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March 2023
1min read

The world’s toughest flying …

“The Hump” was the GI name for the Himalayas, and during World War II American pilots flogged balky cargo planes across them from India to supply the Chinese armies fighting Japan. Hump pilots bucked some of the world’s worst weather, faced being eaten by tigers when they survived being shot down by Zeroes, and never forgot any of it. Richard Rhodes attended one of their reunions and gathered a pack of terrifying, hilarious, astonishing tales that are the collective memory of the Hump.

Yankee opium traders …

We tend to think of the opium trade as being a British outrage, when English merchants, protected by English bayonets, made vast profits by turning China into a nation of drug addicts. But in fact, Americans were very much a part of the odious traffic, and in a surprising article, Geoffrey C. Ward charts the course of the American opium trade through the career of an eager young merchant named Warren Delano. Delano never talked about it afterward, of course; and neither did his grandson, Franklin Roosevelt.

The best game …

Never mind that there may be more money in pro football—baseball is the national pastime, and always will be. Why? Because it is mirror and beacon to every aspect of our civilization. Elting E. Morison’s at bat.

Global crisis …

Today, when our economic fortunes are so clearly entwined with the world’s, it is useful to remember that the worst economic catastrophe of the century didn’t just happen to America. John A. Garraty shows how the rest of the world coped with the disaster that rolled over us in 1929.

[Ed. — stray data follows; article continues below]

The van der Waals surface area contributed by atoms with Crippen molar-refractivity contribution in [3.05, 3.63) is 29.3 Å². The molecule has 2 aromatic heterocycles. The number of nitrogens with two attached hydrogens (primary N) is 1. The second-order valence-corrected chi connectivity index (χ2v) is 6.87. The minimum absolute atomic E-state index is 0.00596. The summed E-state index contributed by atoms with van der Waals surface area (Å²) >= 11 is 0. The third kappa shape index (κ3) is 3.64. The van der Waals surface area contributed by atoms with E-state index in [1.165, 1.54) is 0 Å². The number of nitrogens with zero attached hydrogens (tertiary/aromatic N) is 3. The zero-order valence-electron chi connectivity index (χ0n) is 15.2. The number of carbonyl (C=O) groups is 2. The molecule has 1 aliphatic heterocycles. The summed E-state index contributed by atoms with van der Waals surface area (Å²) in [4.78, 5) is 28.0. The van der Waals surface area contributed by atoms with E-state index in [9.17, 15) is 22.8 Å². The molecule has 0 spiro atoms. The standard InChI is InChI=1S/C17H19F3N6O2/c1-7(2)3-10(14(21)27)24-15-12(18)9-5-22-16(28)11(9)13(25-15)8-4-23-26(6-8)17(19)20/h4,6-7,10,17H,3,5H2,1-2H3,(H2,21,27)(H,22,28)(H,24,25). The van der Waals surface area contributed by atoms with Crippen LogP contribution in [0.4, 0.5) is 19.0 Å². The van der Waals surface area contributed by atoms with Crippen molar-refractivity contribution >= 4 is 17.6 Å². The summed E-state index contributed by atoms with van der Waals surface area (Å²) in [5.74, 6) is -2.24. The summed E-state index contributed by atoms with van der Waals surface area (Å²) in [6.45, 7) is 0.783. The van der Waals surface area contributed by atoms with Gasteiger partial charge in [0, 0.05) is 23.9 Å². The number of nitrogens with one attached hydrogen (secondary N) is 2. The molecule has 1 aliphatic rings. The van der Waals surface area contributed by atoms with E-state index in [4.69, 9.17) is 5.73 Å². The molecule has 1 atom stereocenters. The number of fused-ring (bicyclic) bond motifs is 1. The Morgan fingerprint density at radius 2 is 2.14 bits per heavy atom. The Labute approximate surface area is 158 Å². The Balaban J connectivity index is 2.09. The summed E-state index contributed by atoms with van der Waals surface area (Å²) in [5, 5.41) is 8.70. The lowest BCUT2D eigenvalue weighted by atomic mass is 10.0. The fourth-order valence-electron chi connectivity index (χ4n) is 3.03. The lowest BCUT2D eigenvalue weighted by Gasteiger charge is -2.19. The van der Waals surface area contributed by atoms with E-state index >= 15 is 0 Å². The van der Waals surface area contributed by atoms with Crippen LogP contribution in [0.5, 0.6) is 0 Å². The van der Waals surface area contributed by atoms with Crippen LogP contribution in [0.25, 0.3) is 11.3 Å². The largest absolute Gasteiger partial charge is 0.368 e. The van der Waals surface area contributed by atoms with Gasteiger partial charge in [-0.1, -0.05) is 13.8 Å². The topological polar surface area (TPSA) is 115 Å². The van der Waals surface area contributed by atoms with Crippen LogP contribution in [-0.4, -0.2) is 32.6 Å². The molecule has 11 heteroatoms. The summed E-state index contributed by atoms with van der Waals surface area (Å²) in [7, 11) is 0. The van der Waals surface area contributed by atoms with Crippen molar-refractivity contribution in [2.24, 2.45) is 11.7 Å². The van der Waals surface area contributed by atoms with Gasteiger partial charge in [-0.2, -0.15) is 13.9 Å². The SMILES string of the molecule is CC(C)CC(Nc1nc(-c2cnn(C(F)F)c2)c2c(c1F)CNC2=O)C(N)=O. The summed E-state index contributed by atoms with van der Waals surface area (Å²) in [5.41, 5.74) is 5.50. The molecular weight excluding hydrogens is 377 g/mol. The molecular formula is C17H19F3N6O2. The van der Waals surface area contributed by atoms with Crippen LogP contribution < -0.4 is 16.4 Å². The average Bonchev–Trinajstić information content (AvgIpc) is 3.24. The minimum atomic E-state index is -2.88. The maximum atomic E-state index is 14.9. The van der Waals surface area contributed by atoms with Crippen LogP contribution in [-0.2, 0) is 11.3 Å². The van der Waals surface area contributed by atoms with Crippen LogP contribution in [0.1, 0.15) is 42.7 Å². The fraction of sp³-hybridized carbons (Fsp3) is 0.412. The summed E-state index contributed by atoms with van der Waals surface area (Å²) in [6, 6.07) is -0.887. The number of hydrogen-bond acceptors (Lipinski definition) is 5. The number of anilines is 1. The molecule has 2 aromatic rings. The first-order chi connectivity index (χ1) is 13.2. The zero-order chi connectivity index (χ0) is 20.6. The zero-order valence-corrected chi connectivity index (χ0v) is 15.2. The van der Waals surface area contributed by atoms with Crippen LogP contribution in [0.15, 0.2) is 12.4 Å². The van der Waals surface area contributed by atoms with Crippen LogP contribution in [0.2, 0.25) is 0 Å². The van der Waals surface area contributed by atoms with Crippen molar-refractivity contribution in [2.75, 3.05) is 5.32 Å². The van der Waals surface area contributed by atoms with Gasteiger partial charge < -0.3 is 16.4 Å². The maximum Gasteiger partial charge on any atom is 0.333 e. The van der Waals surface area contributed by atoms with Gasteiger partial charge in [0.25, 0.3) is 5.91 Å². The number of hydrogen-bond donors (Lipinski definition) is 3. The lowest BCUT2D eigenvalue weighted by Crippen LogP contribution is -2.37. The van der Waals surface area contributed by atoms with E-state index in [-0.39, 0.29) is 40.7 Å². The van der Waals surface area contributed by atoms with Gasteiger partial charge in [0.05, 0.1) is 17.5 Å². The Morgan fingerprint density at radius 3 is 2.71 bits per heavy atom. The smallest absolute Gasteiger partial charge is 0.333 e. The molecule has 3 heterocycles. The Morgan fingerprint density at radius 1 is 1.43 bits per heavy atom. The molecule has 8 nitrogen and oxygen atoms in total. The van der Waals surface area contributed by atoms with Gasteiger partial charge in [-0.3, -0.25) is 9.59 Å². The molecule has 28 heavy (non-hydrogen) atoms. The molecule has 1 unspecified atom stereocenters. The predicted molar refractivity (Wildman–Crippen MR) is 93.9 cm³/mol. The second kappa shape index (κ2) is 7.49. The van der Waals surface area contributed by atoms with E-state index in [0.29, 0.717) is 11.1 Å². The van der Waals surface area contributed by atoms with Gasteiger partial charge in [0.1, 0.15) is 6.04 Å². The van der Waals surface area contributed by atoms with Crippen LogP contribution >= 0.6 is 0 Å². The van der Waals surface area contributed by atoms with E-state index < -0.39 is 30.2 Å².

Plus …

a superb and tormented architect nobody remembers … the indefatigable Fuller Brush Man turns eighty … newly discovered facts about the American Indian … and, with imperial largesse, even more.

We hope you enjoy our work.

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Stories published from "June/July 1986"

Authored by: David M. Ludlum

We talk about it constantly and we arrange our lives around it. So did our parents; and so did the very first colonists. But it took Americans a long time to understand their weather—and we still have trouble getting it right.

Authored by: William B. Meyer

For more than two hundred years, Americans have tried to change the weather by starting fires, setting off explosions, cutting trees, even planning to divert the Gulf Stream. The question now is not how to do it, but whether to do it at all.

Authored by: Edward Sorel

William Auerbach-Levy’s genius as a caricaturist lay in what he chose to leave out.

Authored by: Hiller B. Zobel

Oliver Wendell Holmes was wounded three times in some of the worst fighting of the Civil War. But for him, the most terrible battles were the ones he had missed.

Authored by: Julie V. Iovine

Beatrix Farrand’s exactingly beautiful designs changed the American landscape

Authored by: Gay Wilson Allen

Many Americans, Hemingway among them, thought him a solemn prig. But Emerson’s biographer discovers a man who found strength and music in the language of the streets.

Authored by: Elting E. Morison

Chaos and farce and catastrophe played a big part. But so did a few men of vision.

Authored by: Betty Mussell Lundy

Seventy-one years ago, a designer working frantically to meet a deadline for the Coca-Cola Company produced a form that today is recognized on sight by 90 percent of the people on earth

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